Repost Series #1: Glossary: Defining The Ingredients In Your Favorite Skincare Products

Big words and fancy scientific language may make your favorite product sound effective, but how many of us really know what all these terms really mean? We browsed the skincare aisle and selected some of most mystifying terminology to create our glossary below (and don’t worry, we left out the science speak so there’s no translation needed).

Allantoin

/əˈlantōən/

Allantoin naturally occurs with the oxidation of uric acid in the body, and while allantoin is naturally found in many mammals, a synthetic version is used in cosmetics. According to numerous tests, the lab-made version is just as effective at not only moisturizing, but even helping to shed the top layer of skin cells, giving skin a fresh appearance. It’s a major player in our Charlotte Tilbury Supermodel Body moisturizer which keeps our arms and legs smooth and toned in ways we weren’t aware of before.

Colloidal Gold

\ˈkä-ˌlȯid\

It’s the main player in our Gold Omorovicza line, but what exactly is colloidal gold? When one substance is broken down and blended with another in order to enhance its distributive effects, it becomes a colloid. This one is actual gold, broken down into microscopic particles which are then blended into these products. The mineral helps soothe skin and restore elasticity and firmness, and the key to its effectiveness is its colloidal properties.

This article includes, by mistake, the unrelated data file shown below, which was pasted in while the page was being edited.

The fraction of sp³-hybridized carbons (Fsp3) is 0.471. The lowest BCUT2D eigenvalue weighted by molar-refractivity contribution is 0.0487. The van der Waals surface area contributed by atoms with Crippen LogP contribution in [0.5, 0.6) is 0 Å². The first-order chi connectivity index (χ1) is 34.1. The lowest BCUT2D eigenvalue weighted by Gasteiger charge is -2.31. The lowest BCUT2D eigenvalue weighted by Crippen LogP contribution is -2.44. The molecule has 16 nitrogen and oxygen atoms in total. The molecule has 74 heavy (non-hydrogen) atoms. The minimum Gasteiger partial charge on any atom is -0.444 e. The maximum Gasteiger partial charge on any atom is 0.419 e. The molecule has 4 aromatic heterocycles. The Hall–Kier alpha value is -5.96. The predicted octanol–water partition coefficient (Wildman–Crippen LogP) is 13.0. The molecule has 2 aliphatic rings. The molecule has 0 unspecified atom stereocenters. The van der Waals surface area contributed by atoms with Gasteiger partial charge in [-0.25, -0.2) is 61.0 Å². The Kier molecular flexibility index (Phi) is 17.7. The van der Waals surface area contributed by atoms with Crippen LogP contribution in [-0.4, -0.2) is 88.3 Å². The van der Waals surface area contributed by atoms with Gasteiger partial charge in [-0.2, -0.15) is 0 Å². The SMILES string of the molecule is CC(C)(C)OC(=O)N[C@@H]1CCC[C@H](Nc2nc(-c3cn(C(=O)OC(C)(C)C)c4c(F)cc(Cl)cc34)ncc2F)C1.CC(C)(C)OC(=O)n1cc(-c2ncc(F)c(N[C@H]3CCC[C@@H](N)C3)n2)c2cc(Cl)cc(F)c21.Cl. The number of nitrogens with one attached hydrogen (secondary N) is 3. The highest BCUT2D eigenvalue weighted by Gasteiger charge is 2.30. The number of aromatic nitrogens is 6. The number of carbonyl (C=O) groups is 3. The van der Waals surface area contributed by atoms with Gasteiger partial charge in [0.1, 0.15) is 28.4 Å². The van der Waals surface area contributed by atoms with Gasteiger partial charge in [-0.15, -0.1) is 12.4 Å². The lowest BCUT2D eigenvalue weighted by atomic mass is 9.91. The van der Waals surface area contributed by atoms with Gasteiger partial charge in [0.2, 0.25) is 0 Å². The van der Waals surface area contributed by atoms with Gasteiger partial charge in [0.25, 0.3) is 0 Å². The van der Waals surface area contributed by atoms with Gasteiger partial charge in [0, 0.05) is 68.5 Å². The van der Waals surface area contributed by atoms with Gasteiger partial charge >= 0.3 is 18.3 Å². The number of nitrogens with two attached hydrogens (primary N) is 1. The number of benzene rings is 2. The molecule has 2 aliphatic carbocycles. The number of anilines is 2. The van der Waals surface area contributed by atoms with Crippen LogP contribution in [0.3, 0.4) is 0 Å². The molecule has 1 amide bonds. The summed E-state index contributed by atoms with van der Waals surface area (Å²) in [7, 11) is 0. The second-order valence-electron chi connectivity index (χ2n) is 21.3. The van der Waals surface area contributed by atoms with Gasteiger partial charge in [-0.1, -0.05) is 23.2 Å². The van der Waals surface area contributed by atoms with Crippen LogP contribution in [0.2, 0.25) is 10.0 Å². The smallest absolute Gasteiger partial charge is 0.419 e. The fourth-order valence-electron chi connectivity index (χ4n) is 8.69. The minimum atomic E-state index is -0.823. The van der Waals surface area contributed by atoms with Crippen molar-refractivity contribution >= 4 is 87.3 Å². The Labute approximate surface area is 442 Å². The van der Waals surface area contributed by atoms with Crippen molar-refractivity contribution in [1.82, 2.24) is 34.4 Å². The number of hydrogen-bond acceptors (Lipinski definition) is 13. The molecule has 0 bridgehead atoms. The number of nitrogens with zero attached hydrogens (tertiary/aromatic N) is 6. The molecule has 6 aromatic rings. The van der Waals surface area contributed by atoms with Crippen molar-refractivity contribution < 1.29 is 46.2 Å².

Humectant

/(h)yo͞oˈmektənt/

Humectants, in a nutshell, keep things hydrated. Not only does this substance retain moisture, it attracts it, drawing moisture from the air. In the case of our Korres Showergel, it distributes moisture onto your wet skin. Humectants are a key ingredient at making the most of your daily moisturizers effective. They’re even used in some medications to improve system absorption. Humectants are the friend your skin never knew it had.

Ointment

/ˈointmənt/

An ointment is a type of formula that is different from a cream or a lotion. Don’t expect this formula to be light and creamy—instead, it tends to be thick, greasy, and likely clear in color. While a balm is waxy, an ointment is heavier and more wet feeling. Because of its super thick consistency and high concentration of water, ointments are excellent at hydrating the skin. The ointment formula is the reason our Lucas’ Papaw Remedy Ointment is so effective at hydrating dry patches, soothing chapped lips, healing surface wounds, and more.

Muslin

/ˈməzlən/

The plainest of fabrics available, this basic, unbleached cotton cloth is what dressmakers use to create pattern mock-ups. So what does it have to do with beauty? Our Eve Lom Muslin Cleansing Cloths say it all. The basic bleach and dye-free quality of good muslin makes it an excellent wash cloth and provides a light exfoliation effect. Using a wash cloth regularly can help remove makeup and debris at the end of a long day, as well as loosen clogged pores, preventing blackheads and limiting the need for extractions.

Squalane

/ˈskwālēn/

Squalane is a hydrogenated oil derivative of squalene, an organic compound which, in the case of ourIndie Lee Facial Oil, is derived from olives. Our skin cells produce it naturally, as just one of the many ways our body keeps itself lubricated and moisturized from the inside out. Once hydrogenated, squalane is highly resistant to oxidation, making it useful in preventing discoloration and age spots—our own body’s way of oxidizing. Harvesting it from the livers of sharks used to be the most popular way to obtain it, but it took 3000 sharks to produce just one ton of the precious oil. Now it is most often derived from plant sources like olives. Thank goodness for cruelty-free alternatives.

by STELLA ROSE SAINT CLAIR

(Source: Beautylish.com)

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